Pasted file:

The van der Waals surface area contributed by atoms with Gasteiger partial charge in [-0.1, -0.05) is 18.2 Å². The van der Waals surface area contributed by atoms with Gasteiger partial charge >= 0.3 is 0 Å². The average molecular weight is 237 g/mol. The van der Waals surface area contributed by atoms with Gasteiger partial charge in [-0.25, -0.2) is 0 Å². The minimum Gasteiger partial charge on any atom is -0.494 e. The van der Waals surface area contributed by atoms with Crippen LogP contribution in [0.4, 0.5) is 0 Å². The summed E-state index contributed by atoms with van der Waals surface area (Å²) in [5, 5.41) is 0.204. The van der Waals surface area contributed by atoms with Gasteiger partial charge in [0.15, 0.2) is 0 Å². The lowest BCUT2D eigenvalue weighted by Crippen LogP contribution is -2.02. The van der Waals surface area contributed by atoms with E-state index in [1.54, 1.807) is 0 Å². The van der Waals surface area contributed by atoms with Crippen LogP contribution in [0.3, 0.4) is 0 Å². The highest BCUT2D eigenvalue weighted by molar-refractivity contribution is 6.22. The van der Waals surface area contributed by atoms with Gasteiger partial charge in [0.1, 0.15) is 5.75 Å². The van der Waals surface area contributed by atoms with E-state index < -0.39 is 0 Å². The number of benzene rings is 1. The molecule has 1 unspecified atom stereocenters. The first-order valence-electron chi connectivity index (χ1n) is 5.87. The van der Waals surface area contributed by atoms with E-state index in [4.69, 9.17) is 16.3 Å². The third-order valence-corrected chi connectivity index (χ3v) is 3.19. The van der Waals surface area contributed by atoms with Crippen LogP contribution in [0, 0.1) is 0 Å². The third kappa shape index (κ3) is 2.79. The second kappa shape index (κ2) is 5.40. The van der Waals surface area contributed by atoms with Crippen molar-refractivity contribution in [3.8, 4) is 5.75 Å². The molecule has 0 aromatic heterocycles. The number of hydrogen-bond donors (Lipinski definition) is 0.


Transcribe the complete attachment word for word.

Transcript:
The van der Waals surface area contributed by atoms with Gasteiger partial charge in [-0.1, -0.05) is 18.2 Å². The van der Waals surface area contributed by atoms with Gasteiger partial charge >= 0.3 is 0 Å². The average molecular weight is 237 g/mol. The van der Waals surface area contributed by atoms with Gasteiger partial charge in [-0.25, -0.2) is 0 Å². The minimum Gasteiger partial charge on any atom is -0.494 e. The van der Waals surface area contributed by atoms with Crippen LogP contribution in [0.4, 0.5) is 0 Å². The summed E-state index contributed by atoms with van der Waals surface area (Å²) in [5, 5.41) is 0.204. The van der Waals surface area contributed by atoms with Gasteiger partial charge in [0.15, 0.2) is 0 Å². The lowest BCUT2D eigenvalue weighted by Crippen LogP contribution is -2.02. The van der Waals surface area contributed by atoms with E-state index in [1.54, 1.807) is 0 Å². The van der Waals surface area contributed by atoms with Crippen LogP contribution in [0.3, 0.4) is 0 Å². The highest BCUT2D eigenvalue weighted by molar-refractivity contribution is 6.22. The van der Waals surface area contributed by atoms with Gasteiger partial charge in [0.1, 0.15) is 5.75 Å². The van der Waals surface area contributed by atoms with E-state index < -0.39 is 0 Å². The number of benzene rings is 1. The molecule has 1 unspecified atom stereocenters. The first-order valence-electron chi connectivity index (χ1n) is 5.87. The van der Waals surface area contributed by atoms with E-state index in [4.69, 9.17) is 16.3 Å². The third-order valence-corrected chi connectivity index (χ3v) is 3.19. The van der Waals surface area contributed by atoms with Crippen LogP contribution in [0, 0.1) is 0 Å². The third kappa shape index (κ3) is 2.79. The second kappa shape index (κ2) is 5.40. The van der Waals surface area contributed by atoms with Crippen molar-refractivity contribution in [3.8, 4) is 5.75 Å². The molecule has 0 aromatic heterocycles. The number of hydrogen-bond donors (Lipinski definition) is 0.